Congress must reconcile and approve a set of appropriations bills in order for the president to sign the budget into law.
 
The federal civil service is made up of all unelected “positions in the executive, judicial, and legislative branches of the Government of the United States, except positions in the uniformed services,” according to the United States Code. The civil service is subdivided into the competitive service, the excepted service, and the Senior Executive Service.
 


Judge rules in favor of Fall River election certification

On March 12, an effort in Fall River, Massachusetts, to recall Mayor Jasiel Correia II was approved. On the same night, Correia was elected to serve as mayor again on a separate ballot.
 
Following the election, a group of 10 voters involved in the recall process filed a lawsuit seeking to block the certification of the results. The lawsuit alleged that the city charter approved in 2017 should have prohibited Correia from running for re-election as a part of the recall vote. On March 22, New Bedford Superior Court Judge Thomas J. Perrino ruled against the lawsuit. He said, “while the 2017 charter no longer expressly permits the officeholder who is the subject of a recall from also being a candidate, the plaintiff has not shown that the 2017 charter expressly excludes a recalled candidate from succeeding himself.”
 
On the first portion of the ballot, Correia was recalled with 7,829 votes cast in favor of the recall and 4,911 votes cast in opposition to the recall. The second portion of the ballot allowed voters to choose who should serve as mayor if the recall vote succeeded. Correia received more votes than his four opponents, allowing him to retain his position. He won by a plurality with 4,808 (35.4%) of the total votes cast. Runner-up Paul Coogan received 4,567 votes (33.6%), Joe Camara received 1,971 votes (14.5%), Kyle Riley received 1,460 votes (10.8%), and Erica Scott-Pacheo received 740 votes (5.5%).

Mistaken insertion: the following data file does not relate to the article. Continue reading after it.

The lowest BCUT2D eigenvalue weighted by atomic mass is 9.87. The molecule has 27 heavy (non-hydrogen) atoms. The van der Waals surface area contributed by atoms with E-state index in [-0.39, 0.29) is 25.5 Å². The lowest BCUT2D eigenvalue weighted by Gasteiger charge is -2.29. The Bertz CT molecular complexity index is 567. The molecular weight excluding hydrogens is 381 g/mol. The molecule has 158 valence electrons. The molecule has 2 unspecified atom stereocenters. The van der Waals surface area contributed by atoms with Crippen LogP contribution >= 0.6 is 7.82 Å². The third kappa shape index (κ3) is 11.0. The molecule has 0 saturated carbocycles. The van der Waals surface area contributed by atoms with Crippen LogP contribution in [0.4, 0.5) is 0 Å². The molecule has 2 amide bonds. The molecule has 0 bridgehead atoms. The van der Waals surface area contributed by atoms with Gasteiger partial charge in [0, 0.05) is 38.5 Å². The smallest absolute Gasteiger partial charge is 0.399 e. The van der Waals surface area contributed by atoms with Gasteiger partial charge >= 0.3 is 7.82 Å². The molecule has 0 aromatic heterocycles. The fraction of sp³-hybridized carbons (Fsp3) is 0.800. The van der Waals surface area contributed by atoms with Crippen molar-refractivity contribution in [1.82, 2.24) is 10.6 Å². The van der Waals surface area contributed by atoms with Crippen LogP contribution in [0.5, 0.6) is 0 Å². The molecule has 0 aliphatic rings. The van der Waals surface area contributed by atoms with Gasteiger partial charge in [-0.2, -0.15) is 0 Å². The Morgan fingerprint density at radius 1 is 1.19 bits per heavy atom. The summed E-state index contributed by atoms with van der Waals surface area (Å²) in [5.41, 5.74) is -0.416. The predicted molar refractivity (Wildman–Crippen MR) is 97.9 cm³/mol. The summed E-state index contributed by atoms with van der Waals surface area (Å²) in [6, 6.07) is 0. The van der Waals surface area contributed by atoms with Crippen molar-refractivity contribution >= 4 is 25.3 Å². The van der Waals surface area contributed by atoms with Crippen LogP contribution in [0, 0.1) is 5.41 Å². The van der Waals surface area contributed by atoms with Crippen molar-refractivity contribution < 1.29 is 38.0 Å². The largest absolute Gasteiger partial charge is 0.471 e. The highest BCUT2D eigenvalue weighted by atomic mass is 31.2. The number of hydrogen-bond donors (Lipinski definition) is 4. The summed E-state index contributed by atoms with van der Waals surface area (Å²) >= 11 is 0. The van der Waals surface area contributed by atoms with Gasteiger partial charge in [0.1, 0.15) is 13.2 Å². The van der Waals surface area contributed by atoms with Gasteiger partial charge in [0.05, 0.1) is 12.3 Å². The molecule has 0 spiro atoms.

Petitioners began the recall process after Correia was arrested on October 11, 2018, on 13 charges of wire and tax fraud related to his company SnoOwl. In a press conference following the indictment, Correia said he was innocent of the charges and that he would not resign from office. He said the voters of Fall River should let him continue to serve or recall him.
 


Nevada voters to decide in 2020 whether to give legislature more control over state’s higher education boards

On March 21, the Nevada State Senate gave final approval to a measure to remove the constitutional status of the Board of Regents, which governs Nevada’s state universities. The amendment—Assembly Joint Resolution 5 (AJR 5)— was previously approved in both chambers during the 2017 legislative session and by the state Assembly on March 11, 2019. Therefore, the Senate’s vote certified the measure to appear on the November 2020 ballot.